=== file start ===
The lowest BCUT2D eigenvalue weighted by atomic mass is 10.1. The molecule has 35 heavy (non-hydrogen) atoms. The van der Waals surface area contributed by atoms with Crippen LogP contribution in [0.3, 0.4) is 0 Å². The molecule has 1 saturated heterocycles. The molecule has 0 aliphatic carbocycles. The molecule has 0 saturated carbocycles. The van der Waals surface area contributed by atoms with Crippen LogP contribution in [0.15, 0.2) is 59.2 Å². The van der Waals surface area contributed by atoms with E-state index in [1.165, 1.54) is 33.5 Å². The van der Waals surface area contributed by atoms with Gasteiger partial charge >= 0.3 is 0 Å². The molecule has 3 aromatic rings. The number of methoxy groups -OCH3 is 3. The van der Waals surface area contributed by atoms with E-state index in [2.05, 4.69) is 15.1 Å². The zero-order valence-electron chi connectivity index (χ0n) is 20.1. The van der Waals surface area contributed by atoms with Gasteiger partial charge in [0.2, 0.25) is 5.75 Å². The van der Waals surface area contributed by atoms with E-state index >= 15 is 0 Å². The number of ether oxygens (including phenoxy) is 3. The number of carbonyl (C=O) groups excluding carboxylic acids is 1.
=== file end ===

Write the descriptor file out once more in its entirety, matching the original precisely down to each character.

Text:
The lowest BCUT2D eigenvalue weighted by atomic mass is 10.1. The molecule has 35 heavy (non-hydrogen) atoms. The van der Waals surface area contributed by atoms with Crippen LogP contribution in [0.3, 0.4) is 0 Å². The molecule has 1 saturated heterocycles. The molecule has 0 aliphatic carbocycles. The molecule has 0 saturated carbocycles. The van der Waals surface area contributed by atoms with Crippen LogP contribution in [0.15, 0.2) is 59.2 Å². The van der Waals surface area contributed by atoms with E-state index in [1.165, 1.54) is 33.5 Å². The van der Waals surface area contributed by atoms with Gasteiger partial charge >= 0.3 is 0 Å². The molecule has 3 aromatic rings. The number of methoxy groups -OCH3 is 3. The van der Waals surface area contributed by atoms with E-state index in [2.05, 4.69) is 15.1 Å². The zero-order valence-electron chi connectivity index (χ0n) is 20.1. The van der Waals surface area contributed by atoms with Gasteiger partial charge in [0.2, 0.25) is 5.75 Å². The van der Waals surface area contributed by atoms with E-state index >= 15 is 0 Å². The number of ether oxygens (including phenoxy) is 3. The number of carbonyl (C=O) groups excluding carboxylic acids is 1.